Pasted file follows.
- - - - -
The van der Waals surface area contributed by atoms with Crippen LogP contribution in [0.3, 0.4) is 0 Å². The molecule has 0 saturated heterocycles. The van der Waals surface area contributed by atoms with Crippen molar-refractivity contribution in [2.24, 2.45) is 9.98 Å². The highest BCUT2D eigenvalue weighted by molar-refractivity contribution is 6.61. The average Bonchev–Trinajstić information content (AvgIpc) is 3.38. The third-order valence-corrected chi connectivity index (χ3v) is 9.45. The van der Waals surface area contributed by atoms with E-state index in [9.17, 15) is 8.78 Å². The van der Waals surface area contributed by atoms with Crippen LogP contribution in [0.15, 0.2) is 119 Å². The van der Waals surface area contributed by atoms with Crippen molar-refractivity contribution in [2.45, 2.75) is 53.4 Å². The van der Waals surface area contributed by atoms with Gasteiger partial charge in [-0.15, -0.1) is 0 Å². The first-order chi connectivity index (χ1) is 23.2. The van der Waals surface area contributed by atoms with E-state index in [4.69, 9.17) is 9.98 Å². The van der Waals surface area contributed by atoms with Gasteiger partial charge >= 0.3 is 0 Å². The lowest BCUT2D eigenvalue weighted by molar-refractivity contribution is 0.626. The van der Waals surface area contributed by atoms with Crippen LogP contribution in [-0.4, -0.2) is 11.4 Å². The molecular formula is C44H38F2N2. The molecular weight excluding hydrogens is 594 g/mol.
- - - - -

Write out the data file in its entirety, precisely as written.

The van der Waals surface area contributed by atoms with Crippen LogP contribution in [0.3, 0.4) is 0 Å². The molecule has 0 saturated heterocycles. The van der Waals surface area contributed by atoms with Crippen molar-refractivity contribution in [2.24, 2.45) is 9.98 Å². The highest BCUT2D eigenvalue weighted by molar-refractivity contribution is 6.61. The average Bonchev–Trinajstić information content (AvgIpc) is 3.38. The third-order valence-corrected chi connectivity index (χ3v) is 9.45. The van der Waals surface area contributed by atoms with E-state index in [9.17, 15) is 8.78 Å². The van der Waals surface area contributed by atoms with Crippen LogP contribution in [0.15, 0.2) is 119 Å². The van der Waals surface area contributed by atoms with Crippen molar-refractivity contribution in [2.45, 2.75) is 53.4 Å². The van der Waals surface area contributed by atoms with Gasteiger partial charge in [-0.15, -0.1) is 0 Å². The first-order chi connectivity index (χ1) is 23.2. The van der Waals surface area contributed by atoms with E-state index in [4.69, 9.17) is 9.98 Å². The van der Waals surface area contributed by atoms with Gasteiger partial charge >= 0.3 is 0 Å². The lowest BCUT2D eigenvalue weighted by molar-refractivity contribution is 0.626. The van der Waals surface area contributed by atoms with Crippen LogP contribution in [-0.4, -0.2) is 11.4 Å². The molecular formula is C44H38F2N2. The molecular weight excluding hydrogens is 594 g/mol.